Divorce is never easy, especially when children are involved. Above all, parents dread they will lose touch with their children, and children worry “What will become of me?” In this tension-ridden atmosphere, it is enormously difficult to agree on a custody plan that puts the children first and is still fair to both parents. Divorce and custody should not leave children feeling like another piece of property in the settlement. They should know they are loved by both parents, and that, above all, their interests and happiness continue to count.
Today, custody is not just the traditional split-up of a mother and a father. More accurately, divorce is the separation of two parent figures, since the courts may have to settle custody between two unmarried parents or a same sex couple. Or they may have to factor in grandparents battling a son- or daughter-in-law for visiting rights, or even for custody of the children.
For children, the toughest moment comes when they learn the divorce is going to occur. No matter how rocky the marriage, news of impending divorce makes them wonder, “Who will care for me?”, “Will both parents still love me?” or “If I stay with my mother, will I ever see my father again?”
Ultimately, most children understand and accept the conditions of custody. Although it is difficult for them to imagine another life, post-divorce, young children are resilient, and adolescents generally bend custody arrangements to fit their changing lives. For most families, the new arrangements soon become routine. Discomfort lessens, and everyone feels better as parents move into new relationships.
The final word on custody comes from the family court judge. However, before reaching this decision, the judge may refer the family to a qualified psychologist, who can supply a detailed, objective evaluation to help guide the courts to an equitable custody arrangement.
Why can’t families make their own arrangements without a therapist’s recommendations? Occasionally this happens: a family works through the process on its own and finds a solution that agrees with everyone. In fact, homemade arrangements can be among the best. But more often, parents fear custody will be “winner takes all,” depriving them of meaningful contact with their children. During a divorce, anger and depression interfere with normal communication, preventing a couple from focusing on the children’s best interests. Strained finances are common in divorce and further contribute to the stress-ridden atmosphere.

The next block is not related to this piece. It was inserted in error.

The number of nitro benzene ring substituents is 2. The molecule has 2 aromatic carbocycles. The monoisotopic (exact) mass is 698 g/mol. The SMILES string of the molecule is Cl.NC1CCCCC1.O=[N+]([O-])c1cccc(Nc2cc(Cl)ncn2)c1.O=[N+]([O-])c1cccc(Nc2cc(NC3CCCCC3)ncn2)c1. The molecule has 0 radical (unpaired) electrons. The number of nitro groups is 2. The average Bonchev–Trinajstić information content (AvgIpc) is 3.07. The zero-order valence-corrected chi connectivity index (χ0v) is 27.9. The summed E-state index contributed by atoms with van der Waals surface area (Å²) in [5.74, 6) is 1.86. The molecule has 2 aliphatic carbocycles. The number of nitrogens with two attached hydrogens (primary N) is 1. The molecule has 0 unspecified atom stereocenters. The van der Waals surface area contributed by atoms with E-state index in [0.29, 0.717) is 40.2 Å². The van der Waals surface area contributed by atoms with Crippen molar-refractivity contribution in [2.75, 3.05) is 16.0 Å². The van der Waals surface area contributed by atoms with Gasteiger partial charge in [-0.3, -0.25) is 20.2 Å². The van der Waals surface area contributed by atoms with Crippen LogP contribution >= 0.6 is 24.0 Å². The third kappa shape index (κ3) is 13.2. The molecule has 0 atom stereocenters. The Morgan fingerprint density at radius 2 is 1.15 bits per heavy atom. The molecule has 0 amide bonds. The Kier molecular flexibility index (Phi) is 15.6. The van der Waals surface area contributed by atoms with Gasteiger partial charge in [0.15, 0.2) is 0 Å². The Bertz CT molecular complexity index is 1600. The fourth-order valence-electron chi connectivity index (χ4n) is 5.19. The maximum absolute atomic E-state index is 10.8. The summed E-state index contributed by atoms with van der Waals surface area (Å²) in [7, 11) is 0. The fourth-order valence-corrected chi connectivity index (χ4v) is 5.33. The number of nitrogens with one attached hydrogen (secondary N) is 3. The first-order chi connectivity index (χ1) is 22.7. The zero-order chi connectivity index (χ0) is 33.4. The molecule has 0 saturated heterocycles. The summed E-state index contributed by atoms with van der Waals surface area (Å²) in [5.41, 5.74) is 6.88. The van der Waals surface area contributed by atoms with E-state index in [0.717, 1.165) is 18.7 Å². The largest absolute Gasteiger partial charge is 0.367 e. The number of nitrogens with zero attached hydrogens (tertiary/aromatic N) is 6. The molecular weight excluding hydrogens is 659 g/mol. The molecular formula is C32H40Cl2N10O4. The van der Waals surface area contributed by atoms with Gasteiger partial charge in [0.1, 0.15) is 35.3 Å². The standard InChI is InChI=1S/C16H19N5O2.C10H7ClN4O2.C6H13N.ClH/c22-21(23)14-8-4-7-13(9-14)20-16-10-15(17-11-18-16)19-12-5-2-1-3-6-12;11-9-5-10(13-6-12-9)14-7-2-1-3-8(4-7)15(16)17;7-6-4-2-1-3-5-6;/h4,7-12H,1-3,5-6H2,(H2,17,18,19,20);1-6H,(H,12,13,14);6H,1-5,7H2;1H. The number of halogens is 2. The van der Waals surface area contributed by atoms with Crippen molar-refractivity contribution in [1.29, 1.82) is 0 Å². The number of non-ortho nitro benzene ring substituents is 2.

When a family court judge requests a custody evaluation from a psychologist, it is not to determine “who’s right, and who’s wrong.” It is to evaluate the family objectively, creating a clinical picture of the family through testing and interviews.
The psychologist evaluates the parents’ emotional stability and notes how close they live to each other as well as their willingness to cooperate to maintain order in their children’s lives. It is important to factor in informal arrangements that have worked for the family during their separation, such as how often the children visit, and to evaluate what other pressures could arise to interfere with custody.
The psychologist meets with family members individually and as a group. The judge occasionally meets with the children individually to include their priorities in the custody arrangement. To broaden the picture, the parents may also supply a list of people who can add good insights about the family. This would include guidance counselors, pediatricians, and, sometimes, close friends. Teachers in particular can help by observing whether an outgoing child has become withdrawn or listless, whether or not child are keeping the same friends, and how well prepared they are for school each day.
What suits the adults in the family may not always be good for the children. Moving back and forth between households can be emotionally and physically exhausting for children even when their divorced parents live in the same community. If one parent later decides to move away to a new job or a new relationship, the courts can re-adapt the custody arrangement, but a custody plan should always seek to create stability by preserving a child’s friendships and interests in school, as well as activities like scouting, and sports.
For their children’s well-being, parents need to bury their own grievances. They should encourage visits to the other parent and both parents should attend special events such as school performances, parent conferences and games. Major holidays as well as birthdays and Mother’s and Father’s Day should also be respected as part of a custody plan.
Dr. Gordon is a Fellow of the Professional Academy of Custody Evaluators. His has a private counseling practice with offices in Princeton Junction and Somerville. Living Well is contributed by members of the Mercer County Psychological Association. For information or a referral, call the New Jersey Psychological Association at (800) 281-6572.
Kate O’Neill collaborated with Dr. Gordon on writing this article.